611.3931/62

The Consul at Ciudad Trujillo ( Reineck ) to the Secretary of State

No. 684

Sir: I have the honor to refer to the Legation’s despatch No. 3597 of November 2, 1936, relative to the “Threatened Denial of Most-Favored-Nation Treatment to Certain American Products Imported into the Dominican Republic in Apparent Violation of American-Dominican Modus Vivendi of 1924. Conversation with Dominican Minister for Foreign Affairs” and to report that the delay in obtaining the most favored nation treatment in connection with the French Dominican trade agreement is resulting in serious loss to American trade in this country.

While no comprehensive and detailed study of the effect of this treaty on American trade has been made, largely because it was naturally assumed that similar treatment would be immediately granted to American commodities of the same categories, the following instances in which importers of American goods have consulted the Consulate may be taken as typical of the losses that are resulting from the vacillation of the Dominican authorities in extending the benefits granted to French products to similar commodities of American growth or manufacture.

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One small importer of American cosmetics received a shipment of American beauty cream on the SS. Borinquen arriving in Ciudad Trujillo on October 21st. The shipment comprised only 87 kilograms and the duty under the rates of Ley 854 (internal revenue) amounted to $261.52, Under the rates which would obtain if they were adjusted to the terms of the French agreement, the internal revenue tax paid on this shipment would have been $43.59. The difference and consequently the competitive advantage now enjoyed by French products amount to $2.50 a kilogram.

The local agent of White Rock mineral water reports that in spite of the relatively low consumption of mineral waters in the Dominican Republic, he has heretofore been able to import annually about 700 cases of approximately 25 gallons each. The internal revenue tax under Law 854 on mineral water is 7 cents a liter. Under the French agreement it is free of this internal revenue tax. Unless the more favorable treatment can be obtained importations of White Rock will cease and the agent is not now placing any orders pending the decision.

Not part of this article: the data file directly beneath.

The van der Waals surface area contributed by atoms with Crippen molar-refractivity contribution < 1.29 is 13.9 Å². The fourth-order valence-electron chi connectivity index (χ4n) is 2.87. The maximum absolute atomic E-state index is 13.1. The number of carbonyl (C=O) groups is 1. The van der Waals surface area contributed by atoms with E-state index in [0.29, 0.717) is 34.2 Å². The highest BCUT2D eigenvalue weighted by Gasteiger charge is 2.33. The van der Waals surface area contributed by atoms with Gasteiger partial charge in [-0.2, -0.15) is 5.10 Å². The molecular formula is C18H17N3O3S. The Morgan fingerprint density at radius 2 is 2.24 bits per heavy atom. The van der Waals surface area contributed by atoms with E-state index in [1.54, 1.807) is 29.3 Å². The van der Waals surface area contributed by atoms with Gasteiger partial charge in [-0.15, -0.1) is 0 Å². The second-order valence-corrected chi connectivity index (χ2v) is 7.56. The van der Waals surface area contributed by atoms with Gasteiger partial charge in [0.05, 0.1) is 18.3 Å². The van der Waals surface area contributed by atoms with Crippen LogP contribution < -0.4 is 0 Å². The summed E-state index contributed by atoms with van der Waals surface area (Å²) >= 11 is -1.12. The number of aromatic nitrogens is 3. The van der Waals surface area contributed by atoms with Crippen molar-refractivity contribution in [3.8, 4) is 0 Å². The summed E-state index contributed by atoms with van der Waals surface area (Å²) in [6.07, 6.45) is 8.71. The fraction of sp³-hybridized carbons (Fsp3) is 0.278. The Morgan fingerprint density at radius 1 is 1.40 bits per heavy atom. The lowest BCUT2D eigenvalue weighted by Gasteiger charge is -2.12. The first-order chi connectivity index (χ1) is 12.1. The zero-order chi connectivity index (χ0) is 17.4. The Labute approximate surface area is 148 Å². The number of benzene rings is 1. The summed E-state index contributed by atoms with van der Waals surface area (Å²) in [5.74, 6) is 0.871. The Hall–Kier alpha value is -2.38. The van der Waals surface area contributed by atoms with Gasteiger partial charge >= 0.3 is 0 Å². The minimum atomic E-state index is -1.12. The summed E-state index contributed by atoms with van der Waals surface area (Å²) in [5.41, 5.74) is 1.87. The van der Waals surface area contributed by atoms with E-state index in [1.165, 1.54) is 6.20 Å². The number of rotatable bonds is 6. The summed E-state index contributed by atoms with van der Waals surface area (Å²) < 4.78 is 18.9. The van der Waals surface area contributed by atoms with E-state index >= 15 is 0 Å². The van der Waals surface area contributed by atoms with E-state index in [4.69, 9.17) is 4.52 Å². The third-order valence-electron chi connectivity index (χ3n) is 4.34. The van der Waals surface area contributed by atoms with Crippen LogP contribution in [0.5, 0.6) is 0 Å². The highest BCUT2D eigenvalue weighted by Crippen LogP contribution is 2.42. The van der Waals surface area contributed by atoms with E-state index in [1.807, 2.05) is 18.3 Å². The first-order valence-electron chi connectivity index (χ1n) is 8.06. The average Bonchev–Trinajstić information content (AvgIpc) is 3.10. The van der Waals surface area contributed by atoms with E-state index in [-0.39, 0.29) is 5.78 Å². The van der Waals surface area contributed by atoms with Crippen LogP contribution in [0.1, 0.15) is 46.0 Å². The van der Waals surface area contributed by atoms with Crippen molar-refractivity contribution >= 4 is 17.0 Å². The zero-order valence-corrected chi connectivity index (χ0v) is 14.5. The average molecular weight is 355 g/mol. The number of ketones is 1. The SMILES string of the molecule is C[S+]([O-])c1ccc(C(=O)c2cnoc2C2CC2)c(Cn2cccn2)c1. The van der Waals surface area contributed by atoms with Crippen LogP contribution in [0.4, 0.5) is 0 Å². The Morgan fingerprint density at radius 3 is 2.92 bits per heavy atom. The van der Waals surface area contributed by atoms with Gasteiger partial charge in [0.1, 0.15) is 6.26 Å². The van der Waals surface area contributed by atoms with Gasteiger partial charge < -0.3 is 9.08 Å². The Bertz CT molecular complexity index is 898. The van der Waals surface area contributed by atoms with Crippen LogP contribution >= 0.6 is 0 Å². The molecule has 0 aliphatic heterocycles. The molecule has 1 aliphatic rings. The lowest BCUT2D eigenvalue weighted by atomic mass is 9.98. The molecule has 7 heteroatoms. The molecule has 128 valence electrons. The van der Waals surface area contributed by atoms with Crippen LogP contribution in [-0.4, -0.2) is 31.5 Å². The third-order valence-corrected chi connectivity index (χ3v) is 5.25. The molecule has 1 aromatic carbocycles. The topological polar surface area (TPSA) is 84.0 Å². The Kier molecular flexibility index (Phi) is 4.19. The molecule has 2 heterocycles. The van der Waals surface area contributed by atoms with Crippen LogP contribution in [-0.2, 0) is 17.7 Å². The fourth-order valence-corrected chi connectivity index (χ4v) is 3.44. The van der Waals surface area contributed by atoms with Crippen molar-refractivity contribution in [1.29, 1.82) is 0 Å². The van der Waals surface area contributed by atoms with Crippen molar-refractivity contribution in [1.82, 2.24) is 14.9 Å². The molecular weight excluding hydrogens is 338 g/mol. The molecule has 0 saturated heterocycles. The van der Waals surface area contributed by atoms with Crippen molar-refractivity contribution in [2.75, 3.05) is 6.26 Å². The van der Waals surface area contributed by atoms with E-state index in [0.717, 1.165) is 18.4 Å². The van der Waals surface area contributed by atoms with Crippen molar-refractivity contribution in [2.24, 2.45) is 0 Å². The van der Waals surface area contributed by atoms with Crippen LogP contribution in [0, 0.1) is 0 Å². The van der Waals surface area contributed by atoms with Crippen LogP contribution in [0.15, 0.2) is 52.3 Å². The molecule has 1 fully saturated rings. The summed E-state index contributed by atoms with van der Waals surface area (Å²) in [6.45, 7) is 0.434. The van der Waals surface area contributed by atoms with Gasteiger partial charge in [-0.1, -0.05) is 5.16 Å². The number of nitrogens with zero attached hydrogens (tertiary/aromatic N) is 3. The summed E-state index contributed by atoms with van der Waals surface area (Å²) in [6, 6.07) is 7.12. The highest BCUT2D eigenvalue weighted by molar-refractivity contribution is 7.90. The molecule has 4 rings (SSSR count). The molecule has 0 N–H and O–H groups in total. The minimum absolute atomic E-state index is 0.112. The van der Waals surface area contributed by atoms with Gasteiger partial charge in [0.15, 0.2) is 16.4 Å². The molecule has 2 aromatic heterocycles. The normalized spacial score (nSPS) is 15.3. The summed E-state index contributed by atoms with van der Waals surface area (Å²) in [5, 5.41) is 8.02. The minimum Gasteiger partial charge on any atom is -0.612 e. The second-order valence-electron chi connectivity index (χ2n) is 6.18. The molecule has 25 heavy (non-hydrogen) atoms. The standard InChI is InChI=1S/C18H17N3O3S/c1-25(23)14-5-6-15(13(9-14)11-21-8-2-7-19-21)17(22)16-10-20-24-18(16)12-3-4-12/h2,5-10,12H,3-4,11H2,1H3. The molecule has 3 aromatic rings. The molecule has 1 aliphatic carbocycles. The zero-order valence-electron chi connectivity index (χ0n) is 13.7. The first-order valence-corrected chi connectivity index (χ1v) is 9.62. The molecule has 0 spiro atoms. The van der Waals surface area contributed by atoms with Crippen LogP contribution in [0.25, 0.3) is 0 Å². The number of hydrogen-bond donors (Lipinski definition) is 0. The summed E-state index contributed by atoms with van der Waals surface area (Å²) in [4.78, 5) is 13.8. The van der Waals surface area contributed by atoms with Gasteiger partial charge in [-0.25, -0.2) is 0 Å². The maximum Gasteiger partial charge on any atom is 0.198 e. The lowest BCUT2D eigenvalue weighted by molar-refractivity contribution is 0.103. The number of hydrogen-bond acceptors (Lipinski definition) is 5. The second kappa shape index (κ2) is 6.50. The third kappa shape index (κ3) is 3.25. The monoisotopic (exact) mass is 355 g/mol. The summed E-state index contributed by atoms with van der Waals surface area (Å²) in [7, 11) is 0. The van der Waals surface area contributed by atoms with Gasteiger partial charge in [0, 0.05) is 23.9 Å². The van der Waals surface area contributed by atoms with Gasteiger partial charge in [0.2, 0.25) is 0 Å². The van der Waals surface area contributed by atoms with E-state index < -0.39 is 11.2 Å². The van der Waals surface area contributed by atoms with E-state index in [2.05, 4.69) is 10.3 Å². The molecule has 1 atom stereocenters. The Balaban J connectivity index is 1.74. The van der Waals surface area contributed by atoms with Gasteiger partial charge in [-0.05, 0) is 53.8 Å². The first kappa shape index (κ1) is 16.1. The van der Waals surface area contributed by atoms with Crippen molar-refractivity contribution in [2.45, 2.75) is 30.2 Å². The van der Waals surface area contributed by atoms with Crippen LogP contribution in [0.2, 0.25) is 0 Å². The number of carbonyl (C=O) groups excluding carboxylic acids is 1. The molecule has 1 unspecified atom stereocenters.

A third loser is the firm of Grevatt Brothers, an important grocery and confectionery firm, whose importations of American canned fish, confectionery and similar products are especially heavy at this time of the year on account of the holiday trade. The loss of this firm up to October 21st last, by reason of its being unable to secure treatment similar to that accorded to French products of the same kind was $1,100 in round numbers and the firm estimates that this amount will be increased to over $11,000 on importations which it will make for the holiday trade.

Examples of this kind could be multiplied, but it is not deemed necessary to do so. The clause of the French treaty which provides for special treatment for confectionery also provides for the abolition of the internal revenue tax on preserved fish of French origin. The Dominican authorities have extended the benefits of this clause to cod fish of American origin and small quantities have actually been imported, free of the internal revenue taxes. But the taxes have not been waived on American chocolate and confectionery.

It is difficult to see how the extension of the benefits of the French agreement can be denied under the Modus Vivendi with the United States, or how the extension of these benefits could be used with any hope of success as a lever to force a new reciprocal trade agreement with the United States. It would seem that failure to recognize the rights of the United States under the Modus Vivendi might properly be regarded as an ill omen in any attempt to judge the loyalty with which a more formal agreement would be kept.

Respectfully yours,

Walter S. Reineck